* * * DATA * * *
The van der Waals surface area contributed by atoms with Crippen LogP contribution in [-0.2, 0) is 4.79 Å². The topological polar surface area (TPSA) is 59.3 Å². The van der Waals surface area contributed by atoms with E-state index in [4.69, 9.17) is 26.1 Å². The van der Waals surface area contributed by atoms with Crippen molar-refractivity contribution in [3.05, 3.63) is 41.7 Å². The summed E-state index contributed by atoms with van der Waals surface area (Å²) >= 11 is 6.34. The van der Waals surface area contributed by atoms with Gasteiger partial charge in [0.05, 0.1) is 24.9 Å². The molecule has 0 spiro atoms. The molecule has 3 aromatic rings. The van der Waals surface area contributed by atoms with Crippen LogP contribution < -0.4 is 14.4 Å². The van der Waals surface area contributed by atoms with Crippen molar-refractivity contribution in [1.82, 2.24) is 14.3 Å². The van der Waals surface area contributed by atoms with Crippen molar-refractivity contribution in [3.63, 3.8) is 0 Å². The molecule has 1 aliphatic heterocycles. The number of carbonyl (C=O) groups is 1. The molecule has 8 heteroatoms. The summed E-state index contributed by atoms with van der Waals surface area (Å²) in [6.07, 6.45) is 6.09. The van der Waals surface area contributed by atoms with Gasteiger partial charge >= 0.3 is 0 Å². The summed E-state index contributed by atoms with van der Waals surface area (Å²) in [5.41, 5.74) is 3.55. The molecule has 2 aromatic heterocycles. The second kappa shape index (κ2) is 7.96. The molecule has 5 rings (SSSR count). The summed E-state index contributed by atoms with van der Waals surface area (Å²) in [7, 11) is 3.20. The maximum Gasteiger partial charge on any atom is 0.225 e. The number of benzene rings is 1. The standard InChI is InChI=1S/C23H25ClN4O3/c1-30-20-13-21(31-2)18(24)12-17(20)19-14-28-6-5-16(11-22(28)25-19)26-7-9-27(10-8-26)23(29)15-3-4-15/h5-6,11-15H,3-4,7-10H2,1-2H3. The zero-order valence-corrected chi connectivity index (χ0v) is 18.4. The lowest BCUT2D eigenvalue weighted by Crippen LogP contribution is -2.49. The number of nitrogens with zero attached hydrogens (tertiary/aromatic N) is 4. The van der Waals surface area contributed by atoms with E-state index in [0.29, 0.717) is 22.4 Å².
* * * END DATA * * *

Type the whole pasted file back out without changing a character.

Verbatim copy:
The van der Waals surface area contributed by atoms with Crippen LogP contribution in [-0.2, 0) is 4.79 Å². The topological polar surface area (TPSA) is 59.3 Å². The van der Waals surface area contributed by atoms with E-state index in [4.69, 9.17) is 26.1 Å². The van der Waals surface area contributed by atoms with Crippen molar-refractivity contribution in [3.05, 3.63) is 41.7 Å². The summed E-state index contributed by atoms with van der Waals surface area (Å²) >= 11 is 6.34. The van der Waals surface area contributed by atoms with Gasteiger partial charge in [0.05, 0.1) is 24.9 Å². The molecule has 0 spiro atoms. The molecule has 3 aromatic rings. The van der Waals surface area contributed by atoms with Crippen LogP contribution < -0.4 is 14.4 Å². The van der Waals surface area contributed by atoms with Crippen molar-refractivity contribution in [1.82, 2.24) is 14.3 Å². The van der Waals surface area contributed by atoms with Crippen molar-refractivity contribution in [3.63, 3.8) is 0 Å². The molecule has 1 aliphatic heterocycles. The number of carbonyl (C=O) groups is 1. The molecule has 8 heteroatoms. The summed E-state index contributed by atoms with van der Waals surface area (Å²) in [6.07, 6.45) is 6.09. The van der Waals surface area contributed by atoms with Gasteiger partial charge >= 0.3 is 0 Å². The summed E-state index contributed by atoms with van der Waals surface area (Å²) in [5.41, 5.74) is 3.55. The molecule has 2 aromatic heterocycles. The second kappa shape index (κ2) is 7.96. The molecule has 5 rings (SSSR count). The summed E-state index contributed by atoms with van der Waals surface area (Å²) in [7, 11) is 3.20. The maximum Gasteiger partial charge on any atom is 0.225 e. The number of benzene rings is 1. The standard InChI is InChI=1S/C23H25ClN4O3/c1-30-20-13-21(31-2)18(24)12-17(20)19-14-28-6-5-16(11-22(28)25-19)26-7-9-27(10-8-26)23(29)15-3-4-15/h5-6,11-15H,3-4,7-10H2,1-2H3. The zero-order valence-corrected chi connectivity index (χ0v) is 18.4. The lowest BCUT2D eigenvalue weighted by Crippen LogP contribution is -2.49. The number of nitrogens with zero attached hydrogens (tertiary/aromatic N) is 4. The van der Waals surface area contributed by atoms with E-state index in [0.29, 0.717) is 22.4 Å².